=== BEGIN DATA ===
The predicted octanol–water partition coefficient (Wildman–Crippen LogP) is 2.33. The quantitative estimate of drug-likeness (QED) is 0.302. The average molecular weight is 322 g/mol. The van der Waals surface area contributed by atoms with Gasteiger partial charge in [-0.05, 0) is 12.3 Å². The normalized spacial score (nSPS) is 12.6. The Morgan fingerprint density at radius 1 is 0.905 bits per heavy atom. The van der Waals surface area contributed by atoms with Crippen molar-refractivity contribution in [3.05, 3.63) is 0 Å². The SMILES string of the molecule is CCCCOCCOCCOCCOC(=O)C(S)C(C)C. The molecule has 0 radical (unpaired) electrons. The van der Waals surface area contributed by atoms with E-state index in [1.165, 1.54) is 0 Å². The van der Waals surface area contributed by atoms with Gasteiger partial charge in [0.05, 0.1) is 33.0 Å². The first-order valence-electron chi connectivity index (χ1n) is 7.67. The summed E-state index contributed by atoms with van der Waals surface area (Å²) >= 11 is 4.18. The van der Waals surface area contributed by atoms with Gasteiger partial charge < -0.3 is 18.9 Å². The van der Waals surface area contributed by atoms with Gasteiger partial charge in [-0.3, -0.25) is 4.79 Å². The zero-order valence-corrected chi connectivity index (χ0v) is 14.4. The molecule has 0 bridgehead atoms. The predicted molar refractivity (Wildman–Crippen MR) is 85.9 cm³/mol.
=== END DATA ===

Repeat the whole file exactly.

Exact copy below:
The predicted octanol–water partition coefficient (Wildman–Crippen LogP) is 2.33. The quantitative estimate of drug-likeness (QED) is 0.302. The average molecular weight is 322 g/mol. The van der Waals surface area contributed by atoms with Gasteiger partial charge in [-0.05, 0) is 12.3 Å². The normalized spacial score (nSPS) is 12.6. The Morgan fingerprint density at radius 1 is 0.905 bits per heavy atom. The van der Waals surface area contributed by atoms with Crippen molar-refractivity contribution in [3.05, 3.63) is 0 Å². The SMILES string of the molecule is CCCCOCCOCCOCCOC(=O)C(S)C(C)C. The molecule has 0 radical (unpaired) electrons. The van der Waals surface area contributed by atoms with E-state index in [1.165, 1.54) is 0 Å². The van der Waals surface area contributed by atoms with Gasteiger partial charge in [0.05, 0.1) is 33.0 Å². The first-order valence-electron chi connectivity index (χ1n) is 7.67. The summed E-state index contributed by atoms with van der Waals surface area (Å²) >= 11 is 4.18. The van der Waals surface area contributed by atoms with Gasteiger partial charge < -0.3 is 18.9 Å². The van der Waals surface area contributed by atoms with Gasteiger partial charge in [-0.3, -0.25) is 4.79 Å². The zero-order valence-corrected chi connectivity index (χ0v) is 14.4. The molecule has 0 bridgehead atoms. The predicted molar refractivity (Wildman–Crippen MR) is 85.9 cm³/mol.